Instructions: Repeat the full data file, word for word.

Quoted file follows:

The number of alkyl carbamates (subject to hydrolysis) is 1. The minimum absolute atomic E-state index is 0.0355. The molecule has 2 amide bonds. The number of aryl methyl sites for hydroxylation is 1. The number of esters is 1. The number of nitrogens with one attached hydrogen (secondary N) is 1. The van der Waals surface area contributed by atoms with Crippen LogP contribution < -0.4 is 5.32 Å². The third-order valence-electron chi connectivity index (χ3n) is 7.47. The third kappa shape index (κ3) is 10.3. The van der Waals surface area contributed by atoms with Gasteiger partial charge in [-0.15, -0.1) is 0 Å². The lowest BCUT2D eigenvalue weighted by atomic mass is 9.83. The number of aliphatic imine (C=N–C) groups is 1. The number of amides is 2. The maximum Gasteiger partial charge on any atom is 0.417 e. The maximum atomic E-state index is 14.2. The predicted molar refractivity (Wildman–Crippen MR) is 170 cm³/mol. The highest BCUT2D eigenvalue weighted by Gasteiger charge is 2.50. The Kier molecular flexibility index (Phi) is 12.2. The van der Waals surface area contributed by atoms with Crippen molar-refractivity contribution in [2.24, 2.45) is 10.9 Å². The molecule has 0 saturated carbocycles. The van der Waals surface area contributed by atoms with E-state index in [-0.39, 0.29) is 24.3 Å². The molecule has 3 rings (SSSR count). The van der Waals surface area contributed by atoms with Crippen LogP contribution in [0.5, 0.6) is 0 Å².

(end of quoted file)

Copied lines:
The number of alkyl carbamates (subject to hydrolysis) is 1. The minimum absolute atomic E-state index is 0.0355. The molecule has 2 amide bonds. The number of aryl methyl sites for hydroxylation is 1. The number of esters is 1. The number of nitrogens with one attached hydrogen (secondary N) is 1. The van der Waals surface area contributed by atoms with Crippen LogP contribution < -0.4 is 5.32 Å². The third-order valence-electron chi connectivity index (χ3n) is 7.47. The third kappa shape index (κ3) is 10.3. The van der Waals surface area contributed by atoms with Gasteiger partial charge in [-0.15, -0.1) is 0 Å². The lowest BCUT2D eigenvalue weighted by atomic mass is 9.83. The number of aliphatic imine (C=N–C) groups is 1. The number of amides is 2. The maximum Gasteiger partial charge on any atom is 0.417 e. The maximum atomic E-state index is 14.2. The predicted molar refractivity (Wildman–Crippen MR) is 170 cm³/mol. The highest BCUT2D eigenvalue weighted by Gasteiger charge is 2.50. The Kier molecular flexibility index (Phi) is 12.2. The van der Waals surface area contributed by atoms with Crippen molar-refractivity contribution in [2.24, 2.45) is 10.9 Å². The molecule has 0 saturated carbocycles. The van der Waals surface area contributed by atoms with E-state index in [-0.39, 0.29) is 24.3 Å². The molecule has 3 rings (SSSR count). The van der Waals surface area contributed by atoms with Crippen LogP contribution in [0.5, 0.6) is 0 Å².